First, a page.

Case marking alignment of ditransitive nominal constructions (Synja Khanty)

PT–R: The objects of monotransitive and ditransitive verbs are marked the same way; the recipient is marked differently.

PR–T: The patient of a monotransitive verb and the recipient of a ditransitive verb are marked the same way; the theme of a ditransitive verb is marked differently.

NoVAgr: The verb does not display agreement with P, T, or R.

VAgrSpec: The verb codes agreement based on other syntactic considerations.

(1) pox ńāń (P) lē-l.

boy bread eat-prs.3sg

‘The boy is eating bread.’ (S. O.)

(2) ānťe-l ńāwrem-al-a (R) ńāń (T) ma-l.

mother-3sg child-3sg-lat bread give-prs.3sg

‘The mother gives bread to her child.’ (S. O.)

(3) ānťe-l ńāwrem-al (R) ńāń-ǝn (T) ma-l-li.

mother-3sg child-3sg bread-loc give-prs-obj.3sg

‘The mother gives bread to her child.’ (S. O.)

(4) ānťe-l-n (A) ńāwrem-ǝl (R) ńāń-ǝn (T) ma-l-a.

mother-3sg-loc child-3sg bread-loc give-prs-pass.3sg

‘The mother gives bread to her child.’ (S. O.)

In Synja Khanty, nominal objects are unmarked (cf. Honti 1984: 96) both next to monotransitive (1) and ditransitive (2) verbs. Ditransitive constructions have two types. The first one follows the schema of “somebody gives something to somebody”, where the nominal recipient takes a lative suffix (2) and the nominal direct object is in the nominative case. In the other type, “somebody gives somebody with something”, the nominal recipient takes the unmarked accusative case (2) while the direct object gets a locative suffix, which is in the instrumental function (cf. Onina 2009, Nikolaeva 1999a: 40, Honti 1984: 96). The first construction requires the verb to be in the indeterminate conjugation, while the second construction is used with determinate verb forms. In the latter case, the verb form is agreed with the recipient because the recipient is in the object position.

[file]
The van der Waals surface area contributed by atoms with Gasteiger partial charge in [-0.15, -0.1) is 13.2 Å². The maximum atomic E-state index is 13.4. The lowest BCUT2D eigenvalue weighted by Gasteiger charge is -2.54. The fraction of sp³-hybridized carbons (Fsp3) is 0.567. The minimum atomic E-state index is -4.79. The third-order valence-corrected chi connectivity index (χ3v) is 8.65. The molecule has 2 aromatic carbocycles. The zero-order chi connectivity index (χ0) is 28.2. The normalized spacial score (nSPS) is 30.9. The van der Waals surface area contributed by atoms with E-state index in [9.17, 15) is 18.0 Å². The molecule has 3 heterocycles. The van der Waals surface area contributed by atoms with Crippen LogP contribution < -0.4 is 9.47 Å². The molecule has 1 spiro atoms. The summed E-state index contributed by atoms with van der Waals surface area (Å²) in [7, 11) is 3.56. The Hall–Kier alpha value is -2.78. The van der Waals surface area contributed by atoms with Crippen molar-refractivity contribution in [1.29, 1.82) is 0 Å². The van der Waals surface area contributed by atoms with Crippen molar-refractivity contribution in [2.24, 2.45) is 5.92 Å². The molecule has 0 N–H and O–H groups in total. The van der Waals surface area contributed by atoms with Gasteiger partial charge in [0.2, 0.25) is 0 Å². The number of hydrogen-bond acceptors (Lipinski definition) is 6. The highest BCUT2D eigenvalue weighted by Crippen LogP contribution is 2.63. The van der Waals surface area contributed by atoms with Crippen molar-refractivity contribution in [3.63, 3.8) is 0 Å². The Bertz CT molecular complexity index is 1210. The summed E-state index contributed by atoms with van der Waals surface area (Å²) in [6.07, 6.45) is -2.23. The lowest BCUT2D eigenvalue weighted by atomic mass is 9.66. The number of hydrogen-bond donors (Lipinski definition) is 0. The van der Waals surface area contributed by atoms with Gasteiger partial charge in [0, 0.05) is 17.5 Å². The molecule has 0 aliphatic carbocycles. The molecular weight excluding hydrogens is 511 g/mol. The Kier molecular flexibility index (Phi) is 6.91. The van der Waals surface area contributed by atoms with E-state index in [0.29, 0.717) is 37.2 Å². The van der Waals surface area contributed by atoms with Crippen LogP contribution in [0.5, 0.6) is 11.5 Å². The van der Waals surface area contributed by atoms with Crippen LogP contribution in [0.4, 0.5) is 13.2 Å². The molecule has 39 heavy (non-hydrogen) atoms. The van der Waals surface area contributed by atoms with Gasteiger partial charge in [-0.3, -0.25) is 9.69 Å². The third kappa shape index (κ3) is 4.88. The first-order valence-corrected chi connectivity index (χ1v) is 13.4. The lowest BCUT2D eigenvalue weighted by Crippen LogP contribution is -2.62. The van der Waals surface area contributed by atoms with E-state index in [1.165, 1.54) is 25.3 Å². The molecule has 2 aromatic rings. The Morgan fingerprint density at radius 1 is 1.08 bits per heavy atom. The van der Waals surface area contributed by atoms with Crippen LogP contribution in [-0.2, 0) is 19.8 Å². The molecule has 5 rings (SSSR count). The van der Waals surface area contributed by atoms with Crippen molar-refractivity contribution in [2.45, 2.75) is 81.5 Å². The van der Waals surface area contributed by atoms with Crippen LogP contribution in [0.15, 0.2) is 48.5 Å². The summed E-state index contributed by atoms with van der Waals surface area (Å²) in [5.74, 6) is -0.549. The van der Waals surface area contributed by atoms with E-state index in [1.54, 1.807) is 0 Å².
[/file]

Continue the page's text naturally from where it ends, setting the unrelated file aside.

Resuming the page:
Ditransitive constructions often appear in the passive voice, where the agent function is marked by the locative suffix, the recipient is unmarked, while the theme takes a locative suffix functioning as an instrumental. In the passive voice, the verb agrees with the recipient of the clause (which is the subject of the construction) (S. O., F. L.).


Nikolett F. Gulyás